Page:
The White House is considering a controversial proposal to study whether mass shootings could be prevented by monitoring mentally ill people for small changes that might foretell violence.

Former NBC chairman Bob Wright, a longtime friend and associate of President Trump’s, has briefed top officials, including the President, the Vice President and Ivanka Trump, on a proposal to create a new research arm called the Health Advanced Research Projects Agency (HARPA) to come up with out-of-the-box ways to tackle health problems, much like the Defense Advanced Research Projects Agency (DARPA) does for the military, according to several people who have been briefed.

The Daily Wire notes that a three-page proposal — sent to Health and Human Services Sec. Alex Azar among other officials — rolled out a plan called “SAFEHOME” (Stopping Aberrant Fatal Events by Helping Overcome Mental Extremes). The initiative would determine how technology could pinpoint warning signs. Cell phone data would be included in that implementation.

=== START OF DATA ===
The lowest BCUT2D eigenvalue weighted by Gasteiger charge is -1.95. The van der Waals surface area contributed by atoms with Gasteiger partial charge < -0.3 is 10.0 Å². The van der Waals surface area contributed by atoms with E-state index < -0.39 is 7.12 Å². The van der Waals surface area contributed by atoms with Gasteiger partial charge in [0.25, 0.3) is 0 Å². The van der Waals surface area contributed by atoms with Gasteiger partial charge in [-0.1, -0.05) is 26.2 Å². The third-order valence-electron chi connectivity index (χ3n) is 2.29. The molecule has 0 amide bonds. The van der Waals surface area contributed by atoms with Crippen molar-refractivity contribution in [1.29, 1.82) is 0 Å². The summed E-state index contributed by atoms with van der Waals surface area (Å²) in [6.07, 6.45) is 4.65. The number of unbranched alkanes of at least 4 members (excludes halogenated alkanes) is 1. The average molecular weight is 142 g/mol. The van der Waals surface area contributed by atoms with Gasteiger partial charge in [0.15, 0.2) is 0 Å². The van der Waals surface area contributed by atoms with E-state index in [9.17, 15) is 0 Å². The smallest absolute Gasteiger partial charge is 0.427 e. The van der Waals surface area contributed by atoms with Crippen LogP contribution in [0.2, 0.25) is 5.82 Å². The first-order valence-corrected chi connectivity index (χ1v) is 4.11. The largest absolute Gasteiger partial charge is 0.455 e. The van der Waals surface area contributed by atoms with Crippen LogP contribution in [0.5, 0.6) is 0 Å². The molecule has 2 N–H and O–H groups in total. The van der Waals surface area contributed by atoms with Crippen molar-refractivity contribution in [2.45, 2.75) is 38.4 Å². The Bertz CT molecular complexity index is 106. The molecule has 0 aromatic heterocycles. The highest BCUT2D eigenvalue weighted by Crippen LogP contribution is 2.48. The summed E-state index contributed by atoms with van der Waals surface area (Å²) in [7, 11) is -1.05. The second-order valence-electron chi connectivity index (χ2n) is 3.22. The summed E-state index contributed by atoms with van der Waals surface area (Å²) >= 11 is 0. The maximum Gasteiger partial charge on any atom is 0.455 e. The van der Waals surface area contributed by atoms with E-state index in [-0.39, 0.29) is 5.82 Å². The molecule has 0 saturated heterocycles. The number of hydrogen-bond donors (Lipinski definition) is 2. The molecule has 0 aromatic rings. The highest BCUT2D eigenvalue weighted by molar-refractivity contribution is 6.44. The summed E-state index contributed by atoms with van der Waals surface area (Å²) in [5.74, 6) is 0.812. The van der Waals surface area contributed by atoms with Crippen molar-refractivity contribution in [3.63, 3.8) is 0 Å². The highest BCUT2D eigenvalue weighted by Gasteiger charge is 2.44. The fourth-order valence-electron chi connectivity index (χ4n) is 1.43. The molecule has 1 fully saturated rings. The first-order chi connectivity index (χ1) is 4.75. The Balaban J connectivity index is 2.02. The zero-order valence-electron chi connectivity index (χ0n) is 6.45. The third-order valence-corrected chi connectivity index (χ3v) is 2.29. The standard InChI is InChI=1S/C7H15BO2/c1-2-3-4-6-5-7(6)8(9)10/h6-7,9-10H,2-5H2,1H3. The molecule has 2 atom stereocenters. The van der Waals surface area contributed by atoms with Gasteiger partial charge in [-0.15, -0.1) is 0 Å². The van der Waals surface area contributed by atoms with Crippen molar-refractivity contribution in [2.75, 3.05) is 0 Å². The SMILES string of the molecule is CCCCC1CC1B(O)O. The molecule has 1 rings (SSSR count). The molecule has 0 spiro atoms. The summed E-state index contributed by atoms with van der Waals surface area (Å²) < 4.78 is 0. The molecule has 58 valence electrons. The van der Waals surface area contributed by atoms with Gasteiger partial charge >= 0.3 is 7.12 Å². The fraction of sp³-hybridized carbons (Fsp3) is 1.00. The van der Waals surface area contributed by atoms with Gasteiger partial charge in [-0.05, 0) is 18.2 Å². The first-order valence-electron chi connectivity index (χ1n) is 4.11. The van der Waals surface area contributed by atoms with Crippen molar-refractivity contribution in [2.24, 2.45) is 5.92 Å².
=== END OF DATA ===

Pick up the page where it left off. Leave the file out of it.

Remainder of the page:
For those interested in the slipperiness of a slope, the proposition emphasizes that participation would be on a volunteer basis. There would, as stated, be no “profiling of any kind.”

How many would-be murderers would say, “You’re right; I’m probably gonna try to kill everybody; here’s my consent so you can stop me”?

Among the mentally ill, there surely might be some; but a lot?

As the Post relayed, Geoffrey Ling — HARPA’s lead researcher — defended the program with maybe not the most convincing sales pitch:

“To those who say this is a half-baked idea, I would say, ‘What’s your idea? What are you doing about this? … The worst you can do is fail, and failing is where we are already. You need to find where the edge is so you can push on that edge.”

The FBI indicates a quarter of mass shooters have been diagnosed with a mental illness.

So we’d be looking at volunteers among that 25%, and then the government’s ability to effectively discern and extinguish impending evil?